States plan to resume executions
Florida officials on Wednesday started the process of reopening that state's death chamber, shuttered for more than six months as part of a national moratorium on executions.
Hours after the U.S. Supreme Court rejected a challenge to lethal injection in a Kentucky case, Florida Attorney General Bill McCollum filed papers asking the high court to lift a stay of execution that spared the life of convicted child killer Mark Dean Schwab.
The U.S. Supreme Court issued the stay late last year while justices considered the Kentucky case. McCollum and officials in other states say the court's validation of lethal injection allows the 36 states that permit capital punishment to begin setting new execution dates.
Kentucky Attorney General Jack Conway is reviewing the state's 38 death row cases, including the two that initiated the Supreme Court challenge in Baze v. Rees. "As soon as we've determined that all the remedies are exhausted and it's appropriate to seek the death warrants, we will do so," he says.
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In Alabama, where there are 201 inmates on death row, lethal injections could resume in about a month at the earliest, says Clay Crenshaw, chief of the state's capital litigation division.
"We're pleased," Crenshaw says. "Executions will resume very shortly. … We'll take every step to ensure that will happen."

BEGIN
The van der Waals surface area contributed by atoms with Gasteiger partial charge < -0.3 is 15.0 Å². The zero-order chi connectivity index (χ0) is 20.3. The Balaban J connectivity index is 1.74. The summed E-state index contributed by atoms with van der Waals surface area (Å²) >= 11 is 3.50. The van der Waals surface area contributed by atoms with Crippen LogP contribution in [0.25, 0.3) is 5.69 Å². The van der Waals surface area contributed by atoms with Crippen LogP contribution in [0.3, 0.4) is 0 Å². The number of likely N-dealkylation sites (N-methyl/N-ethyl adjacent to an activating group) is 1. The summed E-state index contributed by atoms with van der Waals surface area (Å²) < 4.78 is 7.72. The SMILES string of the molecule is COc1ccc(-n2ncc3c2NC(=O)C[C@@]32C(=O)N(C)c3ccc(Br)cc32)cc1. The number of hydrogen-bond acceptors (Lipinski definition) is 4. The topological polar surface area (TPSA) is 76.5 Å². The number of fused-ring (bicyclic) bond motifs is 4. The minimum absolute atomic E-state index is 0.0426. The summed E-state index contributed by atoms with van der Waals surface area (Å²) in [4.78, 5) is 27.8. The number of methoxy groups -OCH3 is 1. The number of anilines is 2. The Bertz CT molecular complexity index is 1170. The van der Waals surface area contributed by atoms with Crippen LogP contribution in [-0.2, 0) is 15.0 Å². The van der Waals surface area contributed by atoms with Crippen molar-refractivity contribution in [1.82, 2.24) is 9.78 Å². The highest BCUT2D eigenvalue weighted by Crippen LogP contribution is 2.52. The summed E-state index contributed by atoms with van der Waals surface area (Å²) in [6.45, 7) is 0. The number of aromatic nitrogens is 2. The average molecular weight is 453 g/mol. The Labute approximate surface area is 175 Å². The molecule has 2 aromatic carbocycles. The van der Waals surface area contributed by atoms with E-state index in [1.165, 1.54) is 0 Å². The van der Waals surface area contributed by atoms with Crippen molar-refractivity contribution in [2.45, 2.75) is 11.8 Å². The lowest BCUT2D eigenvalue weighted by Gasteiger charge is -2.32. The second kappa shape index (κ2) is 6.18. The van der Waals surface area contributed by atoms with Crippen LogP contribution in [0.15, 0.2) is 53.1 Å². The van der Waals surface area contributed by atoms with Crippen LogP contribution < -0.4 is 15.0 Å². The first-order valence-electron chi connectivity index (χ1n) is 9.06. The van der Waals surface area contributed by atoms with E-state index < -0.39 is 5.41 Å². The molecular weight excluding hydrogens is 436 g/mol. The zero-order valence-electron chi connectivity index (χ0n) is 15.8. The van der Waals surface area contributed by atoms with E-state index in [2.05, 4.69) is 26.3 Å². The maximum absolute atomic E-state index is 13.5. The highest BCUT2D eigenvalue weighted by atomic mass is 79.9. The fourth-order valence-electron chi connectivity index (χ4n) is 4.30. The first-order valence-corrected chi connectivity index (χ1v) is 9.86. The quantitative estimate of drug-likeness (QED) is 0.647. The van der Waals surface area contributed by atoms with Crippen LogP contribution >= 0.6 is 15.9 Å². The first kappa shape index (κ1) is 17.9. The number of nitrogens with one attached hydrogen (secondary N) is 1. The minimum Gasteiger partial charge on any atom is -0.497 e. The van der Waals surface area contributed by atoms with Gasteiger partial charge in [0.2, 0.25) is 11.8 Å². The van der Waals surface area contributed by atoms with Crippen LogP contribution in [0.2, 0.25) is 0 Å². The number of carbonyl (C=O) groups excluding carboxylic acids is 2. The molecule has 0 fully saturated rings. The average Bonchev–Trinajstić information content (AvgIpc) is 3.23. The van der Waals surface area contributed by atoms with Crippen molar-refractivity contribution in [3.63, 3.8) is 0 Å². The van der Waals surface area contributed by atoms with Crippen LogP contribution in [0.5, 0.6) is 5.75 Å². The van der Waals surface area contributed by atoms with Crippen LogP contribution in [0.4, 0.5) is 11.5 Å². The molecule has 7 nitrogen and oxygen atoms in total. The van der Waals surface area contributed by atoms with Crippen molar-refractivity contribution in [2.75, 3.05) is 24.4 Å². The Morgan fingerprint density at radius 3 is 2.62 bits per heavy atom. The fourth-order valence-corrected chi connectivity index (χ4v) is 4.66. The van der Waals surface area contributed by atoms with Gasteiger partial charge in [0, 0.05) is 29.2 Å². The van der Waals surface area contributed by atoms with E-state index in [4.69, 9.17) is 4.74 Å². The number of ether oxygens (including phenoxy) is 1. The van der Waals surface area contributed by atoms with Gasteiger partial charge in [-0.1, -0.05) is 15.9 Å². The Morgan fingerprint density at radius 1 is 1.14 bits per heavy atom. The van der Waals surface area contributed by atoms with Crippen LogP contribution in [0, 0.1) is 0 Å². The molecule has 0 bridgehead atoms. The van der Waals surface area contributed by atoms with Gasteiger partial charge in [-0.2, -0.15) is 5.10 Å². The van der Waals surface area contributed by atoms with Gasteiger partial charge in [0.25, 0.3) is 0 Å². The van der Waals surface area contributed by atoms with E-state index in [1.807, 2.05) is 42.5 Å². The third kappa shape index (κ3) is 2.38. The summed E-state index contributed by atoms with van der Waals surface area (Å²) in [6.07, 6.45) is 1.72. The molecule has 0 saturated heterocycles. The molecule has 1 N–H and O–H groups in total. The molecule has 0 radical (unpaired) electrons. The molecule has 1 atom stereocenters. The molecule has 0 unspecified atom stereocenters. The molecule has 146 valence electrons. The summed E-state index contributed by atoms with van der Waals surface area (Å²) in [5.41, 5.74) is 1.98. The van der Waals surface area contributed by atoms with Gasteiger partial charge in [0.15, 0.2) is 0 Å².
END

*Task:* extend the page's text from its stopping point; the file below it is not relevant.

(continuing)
Virginia Gov. Tim Kaine, who imposed an execution moratorium this month pending the Supreme Court's ruling, lifted the ban Wednesday. The state's next execution is set for May 27, pending further appeals. Kevin Green, convicted in a 1998 murder of a store clerk, is scheduled to die by lethal injection.
California officials are mired in a separate legal challenge over how lethal injection is carried out in that state. The Supreme Court's decision could help restart executions that have been stalled since June 2006.
California Department of Corrections spokesman Seth Unger says new execution protocols the state submitted to a federal judge last year meet the standards the Supreme Court outlined in its ruling. A status conference in that case is scheduled in U.S. District Court in June.
The Supreme Court decision "is another step toward us carrying out the will of the people in California," Unger says.
Death penalty opponents expressed disappointment, saying the court did not address the broader issues of fairness and the precision with which the death penalty is carried out.
"Our challenge as a nation is not to make it easier to execute people, or make more people eligible for the death penalty, but to do everything possible to make our criminal justice system more fair and accurate," says Barry Scheck, co-director of The Innocence Project, which seeks to free innocent people from prison.
Contributing: Jessie Halladay and Stephenie Steitzer, The (Louisville) Courier-Journal